Richland election mess

Richland County elections chair: McBride should step down

Then Crum resigns after the board takes no action against McBride

cleblanc@thestate.comDecember 17, 2012 

— The chairwoman of Richland County’s elections board said Monday that elections director Lillian McBride should step down, and then the chairwoman resigned after the board took no disciplinary action against McBride.

Chairwoman Liz Crum said she has lost confidence in McBride, whom Crum characterized as a longtime friend.

“After extreme soul-searching ... I no longer have confidence in Ms. McBride’s ability to lead the office,” said Crum, whose worked with McBride since 1998 when McBride headed the county’s voter registration office.

Crum, an attorney, said that restoring voter trust in the combined Elections & Voter Registration Office would require a new director.

She announced her views following a two-hour, closed-door session of the five-member board that oversees McBride’s office. The private discussion was to get legal advice and consider a personnel matter.

Afterward, the board returned to public session, and Crum announced it had taken no action. Then, speaking as an individual member, not for the board, Crum made her announcements.

No one on the board uttered a word after Crum spoke, including recognizing her 12 years of service. The other four members left the meeting room at the county administration building without speaking to assembled reporters.

Her resignation would leave board vice chairman, Allen Dowdy, as the new chairman.

Crum initially resigned on the day before voters went to the polls Nov. 6. Her resignation would have kept her on the board until mid March when Crum’s latest four-year term expires. She said at the time that the board needed new blood.

Monday, Crum said her latest resignation will be effective today. She declined to release the resignation letter until it is delivered today to the county’s legislative delegation, which selects board members.

She also declined to discuss what took place in the closed-door session.

That private session followed an updated report on the status of an ongoing inquiry of the election fiasco.

Attorney Steve Hamm said the focus of the rest of his inquiry, requested by the board, will be on troubles with the internal power supply unit in voting machines.

Hamm said he is finding that power supply unit failures caused more problems with machines than batteries or flashcards. Flashcards are computer cartridges located in the backs of machines where votes are stored.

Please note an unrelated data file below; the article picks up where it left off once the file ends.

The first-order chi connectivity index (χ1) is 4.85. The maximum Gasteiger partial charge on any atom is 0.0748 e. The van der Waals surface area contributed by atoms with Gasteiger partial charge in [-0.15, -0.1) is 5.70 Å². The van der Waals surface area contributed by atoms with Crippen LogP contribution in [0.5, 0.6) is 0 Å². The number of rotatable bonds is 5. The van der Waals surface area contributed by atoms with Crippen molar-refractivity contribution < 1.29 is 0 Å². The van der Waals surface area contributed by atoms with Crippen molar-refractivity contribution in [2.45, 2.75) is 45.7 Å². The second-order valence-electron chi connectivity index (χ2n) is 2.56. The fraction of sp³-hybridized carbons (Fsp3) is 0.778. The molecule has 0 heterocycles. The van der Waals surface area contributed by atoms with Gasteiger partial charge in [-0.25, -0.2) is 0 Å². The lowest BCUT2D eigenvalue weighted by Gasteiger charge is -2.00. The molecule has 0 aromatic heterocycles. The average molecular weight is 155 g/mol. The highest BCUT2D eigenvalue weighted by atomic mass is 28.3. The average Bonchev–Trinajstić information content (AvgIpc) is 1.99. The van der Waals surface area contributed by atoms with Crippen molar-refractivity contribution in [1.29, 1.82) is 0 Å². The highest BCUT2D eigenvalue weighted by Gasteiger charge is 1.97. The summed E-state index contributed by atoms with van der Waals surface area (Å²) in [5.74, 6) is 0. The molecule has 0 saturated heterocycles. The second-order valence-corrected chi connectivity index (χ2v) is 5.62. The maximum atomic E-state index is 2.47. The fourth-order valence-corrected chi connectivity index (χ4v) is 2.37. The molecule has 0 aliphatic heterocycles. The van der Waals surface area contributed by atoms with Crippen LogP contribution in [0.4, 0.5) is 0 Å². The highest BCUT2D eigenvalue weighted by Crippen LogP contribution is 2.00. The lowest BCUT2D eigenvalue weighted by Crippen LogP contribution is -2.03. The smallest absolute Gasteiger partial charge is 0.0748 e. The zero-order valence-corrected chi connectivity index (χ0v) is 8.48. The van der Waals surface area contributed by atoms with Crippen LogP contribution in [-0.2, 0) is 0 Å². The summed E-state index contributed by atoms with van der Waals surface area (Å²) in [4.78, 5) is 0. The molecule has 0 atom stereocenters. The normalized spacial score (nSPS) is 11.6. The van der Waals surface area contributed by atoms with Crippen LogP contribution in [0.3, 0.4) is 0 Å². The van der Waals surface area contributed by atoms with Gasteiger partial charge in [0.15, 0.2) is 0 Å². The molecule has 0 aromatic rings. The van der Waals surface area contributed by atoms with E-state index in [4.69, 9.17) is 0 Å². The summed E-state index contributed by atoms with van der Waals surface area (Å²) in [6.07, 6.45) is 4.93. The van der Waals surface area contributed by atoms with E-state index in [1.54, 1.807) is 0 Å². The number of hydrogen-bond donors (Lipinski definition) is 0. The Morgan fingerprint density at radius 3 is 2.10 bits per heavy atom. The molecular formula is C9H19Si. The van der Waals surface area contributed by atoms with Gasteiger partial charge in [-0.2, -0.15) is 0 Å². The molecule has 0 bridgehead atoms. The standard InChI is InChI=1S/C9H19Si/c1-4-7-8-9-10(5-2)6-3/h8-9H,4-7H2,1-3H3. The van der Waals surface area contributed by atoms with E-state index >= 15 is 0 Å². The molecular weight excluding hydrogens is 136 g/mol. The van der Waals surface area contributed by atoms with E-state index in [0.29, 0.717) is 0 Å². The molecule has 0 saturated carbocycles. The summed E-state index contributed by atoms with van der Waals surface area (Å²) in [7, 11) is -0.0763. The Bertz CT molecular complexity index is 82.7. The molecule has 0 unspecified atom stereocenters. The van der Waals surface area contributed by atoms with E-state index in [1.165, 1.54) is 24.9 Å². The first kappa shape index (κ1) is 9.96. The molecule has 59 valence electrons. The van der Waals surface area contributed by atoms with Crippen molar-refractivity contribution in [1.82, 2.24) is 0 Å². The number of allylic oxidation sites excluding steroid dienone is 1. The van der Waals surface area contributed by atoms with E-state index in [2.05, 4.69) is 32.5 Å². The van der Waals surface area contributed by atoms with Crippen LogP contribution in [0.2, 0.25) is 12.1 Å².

“How significant that (power supply unit) issue is, needs to be determined,” he said, adding that his final report will be ready in early January.

All those difficulties contributed to long lines that left voters waiting for up to seven hours and drove uncounted numbers to give up without exercising their constitutional right.

Hamm stuck to his initial assessment on Dec. 6 that a shortage of machines was the core of Election Day headaches that outraged many voters, prompted calls for McBride to be fired and triggered lawsuits.

Hamm also is seeking to compare Richland County’s problems with those in other counties by analyzing data from the State Election Commission. The preliminary data require further study before he can arrive at conclusions, he said.

He repeated Monday his earlier conclusion that McBride and her office failed to provide the number of additional machines needed for the 17,700 new voters her office registered this year.

If McBride had calculated the number as required by state law – one for every 250 registered voters – Richland County’s 958 machines would not have been enough, Hamm said. Instead, more than 100 machines were left in the county’s storage warehouse, 45 of which were broken, he has said.

That Dec. 6 report also faulted the board for failing to properly supervise McBride’s decisions.

Before Hamm delivered his report Monday, the board unanimously adopted a resolution calling on the legislative delegation:

•  To push for a statewide early voting law to minimized long lines

•  To support a law that would allow counties of 100,000 people or more to open satellite locations

•  To ask the other 45 county election boards to lobby their delegations for the same laws.

Liz Crum's letter of resignation

Reach LeBlanc at (803) 771-8664.

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